Election Fears for UK Housing Market Have Been Overplayed

By Simon Morris On Thursday, May 07 th, 2015 · no Comments · In , ,

Jeffries has upgraded its prediction for the UK residential property market, suggesting that fears that its fortunes could suffer due to this month’s general election have been overplayed. Simon Morris has explained what this may mean for investors looking to enter UK residential property.

Pre-election jitters

The UK housing market has been hit with a case of pre-election jitters throughout the first four months of 2015. Polls have consistently shown that this is the most tightly fought election in a generation and that no party is likely to gain a majority in Parliament.

This has sparked confusion over which policies will govern activity in the residential property sector in the wake of 7th May. The two main parties have very different visions for the sector and this uncertainty had caused many to expect that the housing market would enter a period of decline in the run up to the national poll.

Jeffries upgrades UK residential property sector

However these fears haven’t prevented growth. The UK broking arm of US investment bank Jeffries has upgraded the whole UK residential property market. This follows the investment banks’ decision to wipe out all buy recommendations for the sector in January of this year and its suggestion that house prices could fall in the vital London and South East markets.

Anthony Codling, a property analyst at Jeffries explained the decision. He was quoted by Yahoo Finance saying that “the latest data points to a stronger pre-election housing market than we had anticipated. With less than a month before the UK votes, the anticipated slowdown and profit-taking have yet to be seen.”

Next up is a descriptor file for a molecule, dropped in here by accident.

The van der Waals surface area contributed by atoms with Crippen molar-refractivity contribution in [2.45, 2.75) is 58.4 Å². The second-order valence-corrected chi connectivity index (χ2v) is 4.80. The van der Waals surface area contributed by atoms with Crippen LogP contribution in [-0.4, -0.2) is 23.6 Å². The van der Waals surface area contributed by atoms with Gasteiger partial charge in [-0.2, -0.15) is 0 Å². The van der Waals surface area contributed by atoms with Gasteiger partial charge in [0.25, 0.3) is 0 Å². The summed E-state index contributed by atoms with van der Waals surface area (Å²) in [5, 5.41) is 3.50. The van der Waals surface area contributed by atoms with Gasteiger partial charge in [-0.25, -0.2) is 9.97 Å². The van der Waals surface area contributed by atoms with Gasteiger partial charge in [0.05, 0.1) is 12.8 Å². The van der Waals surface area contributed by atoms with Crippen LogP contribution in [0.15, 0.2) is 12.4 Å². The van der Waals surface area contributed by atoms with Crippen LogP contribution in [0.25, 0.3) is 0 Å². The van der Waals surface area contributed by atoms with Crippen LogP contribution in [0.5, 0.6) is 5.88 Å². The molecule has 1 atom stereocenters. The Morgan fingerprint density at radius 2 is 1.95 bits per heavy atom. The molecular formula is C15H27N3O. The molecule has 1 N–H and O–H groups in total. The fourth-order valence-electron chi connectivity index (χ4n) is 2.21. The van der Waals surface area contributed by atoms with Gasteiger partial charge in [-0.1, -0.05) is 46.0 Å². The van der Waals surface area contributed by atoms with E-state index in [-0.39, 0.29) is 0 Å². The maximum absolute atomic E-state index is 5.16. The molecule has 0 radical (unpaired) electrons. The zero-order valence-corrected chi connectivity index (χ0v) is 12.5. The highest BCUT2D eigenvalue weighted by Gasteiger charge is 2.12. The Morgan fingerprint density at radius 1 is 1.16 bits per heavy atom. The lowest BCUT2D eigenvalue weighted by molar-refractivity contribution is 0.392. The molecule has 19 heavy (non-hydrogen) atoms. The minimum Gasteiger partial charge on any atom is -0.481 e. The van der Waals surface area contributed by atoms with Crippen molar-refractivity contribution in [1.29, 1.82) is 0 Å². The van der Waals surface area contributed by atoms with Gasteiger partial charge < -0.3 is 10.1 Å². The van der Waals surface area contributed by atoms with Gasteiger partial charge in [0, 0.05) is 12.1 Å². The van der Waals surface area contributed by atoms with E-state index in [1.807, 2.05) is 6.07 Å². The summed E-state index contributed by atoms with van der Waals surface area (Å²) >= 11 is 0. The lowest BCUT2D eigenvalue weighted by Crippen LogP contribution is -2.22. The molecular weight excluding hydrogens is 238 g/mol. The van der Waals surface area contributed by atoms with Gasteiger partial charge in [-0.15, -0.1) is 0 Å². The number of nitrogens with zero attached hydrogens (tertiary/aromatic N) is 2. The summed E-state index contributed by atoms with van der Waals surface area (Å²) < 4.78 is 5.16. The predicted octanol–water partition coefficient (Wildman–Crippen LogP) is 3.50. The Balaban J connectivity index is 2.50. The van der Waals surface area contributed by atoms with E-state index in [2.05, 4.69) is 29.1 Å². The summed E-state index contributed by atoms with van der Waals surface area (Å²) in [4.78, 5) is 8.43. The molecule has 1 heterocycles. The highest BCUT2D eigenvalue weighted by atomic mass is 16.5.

House prices rise in the UK

Essentially, a number of early indicators have refuted the idea that the housing market will suffer as a result of the elections.

These indicators include new figures from Nationwide which show that house prices rose 1% in April 2015; the biggest increase the sector has registered since June 2014. The Telegraph has noted that the average price for a house in the UK now sits at £193,048.

The future of the UK housing market

This indicates that the UK residential market is stronger than anybody thought it was. Experts across the sector believed that an uncertain election would limit growth but these predictions appear to have been overplayed in light of Jeffries’ decision to upgrade the whole UK residential property market.

This suggests that the UK housing market could remain robust going forward. In other words, it may prove a lucrative investment option. However Simon Morris, a property specialist whose property investment advice has been featured on online publications such as Reuters, would warn investors to tread with caution and do their research before they seek to capitalise on a buoyant UK housing sector.

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